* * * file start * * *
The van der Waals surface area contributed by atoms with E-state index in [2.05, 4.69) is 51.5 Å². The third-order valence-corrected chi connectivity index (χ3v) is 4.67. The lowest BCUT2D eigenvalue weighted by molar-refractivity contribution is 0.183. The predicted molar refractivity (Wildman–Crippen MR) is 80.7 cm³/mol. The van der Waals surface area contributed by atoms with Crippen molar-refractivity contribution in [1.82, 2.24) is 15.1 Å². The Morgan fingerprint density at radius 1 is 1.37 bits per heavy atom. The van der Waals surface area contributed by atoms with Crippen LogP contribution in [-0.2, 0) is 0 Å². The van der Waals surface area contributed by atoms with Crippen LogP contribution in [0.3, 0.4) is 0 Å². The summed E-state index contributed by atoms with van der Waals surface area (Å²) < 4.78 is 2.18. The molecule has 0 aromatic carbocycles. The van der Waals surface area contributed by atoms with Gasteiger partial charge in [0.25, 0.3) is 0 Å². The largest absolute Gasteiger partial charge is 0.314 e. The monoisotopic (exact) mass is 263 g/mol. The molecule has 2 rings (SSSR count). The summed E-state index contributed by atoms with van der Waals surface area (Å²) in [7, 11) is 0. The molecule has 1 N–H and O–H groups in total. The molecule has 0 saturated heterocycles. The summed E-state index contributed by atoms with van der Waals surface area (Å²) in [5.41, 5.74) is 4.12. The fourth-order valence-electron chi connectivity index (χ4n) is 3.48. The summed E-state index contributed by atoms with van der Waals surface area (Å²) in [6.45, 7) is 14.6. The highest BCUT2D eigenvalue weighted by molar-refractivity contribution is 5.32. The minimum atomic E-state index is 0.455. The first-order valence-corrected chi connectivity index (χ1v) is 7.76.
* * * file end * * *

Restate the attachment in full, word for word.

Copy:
The van der Waals surface area contributed by atoms with E-state index in [2.05, 4.69) is 51.5 Å². The third-order valence-corrected chi connectivity index (χ3v) is 4.67. The lowest BCUT2D eigenvalue weighted by molar-refractivity contribution is 0.183. The predicted molar refractivity (Wildman–Crippen MR) is 80.7 cm³/mol. The van der Waals surface area contributed by atoms with Crippen molar-refractivity contribution in [1.82, 2.24) is 15.1 Å². The Morgan fingerprint density at radius 1 is 1.37 bits per heavy atom. The van der Waals surface area contributed by atoms with Crippen LogP contribution in [-0.2, 0) is 0 Å². The van der Waals surface area contributed by atoms with Crippen LogP contribution in [0.3, 0.4) is 0 Å². The summed E-state index contributed by atoms with van der Waals surface area (Å²) < 4.78 is 2.18. The molecule has 0 aromatic carbocycles. The van der Waals surface area contributed by atoms with Gasteiger partial charge in [0.25, 0.3) is 0 Å². The largest absolute Gasteiger partial charge is 0.314 e. The monoisotopic (exact) mass is 263 g/mol. The molecule has 2 rings (SSSR count). The summed E-state index contributed by atoms with van der Waals surface area (Å²) in [7, 11) is 0. The molecule has 1 N–H and O–H groups in total. The molecule has 0 saturated heterocycles. The summed E-state index contributed by atoms with van der Waals surface area (Å²) in [5.41, 5.74) is 4.12. The fourth-order valence-electron chi connectivity index (χ4n) is 3.48. The summed E-state index contributed by atoms with van der Waals surface area (Å²) in [6.45, 7) is 14.6. The highest BCUT2D eigenvalue weighted by molar-refractivity contribution is 5.32. The minimum atomic E-state index is 0.455. The first-order valence-corrected chi connectivity index (χ1v) is 7.76.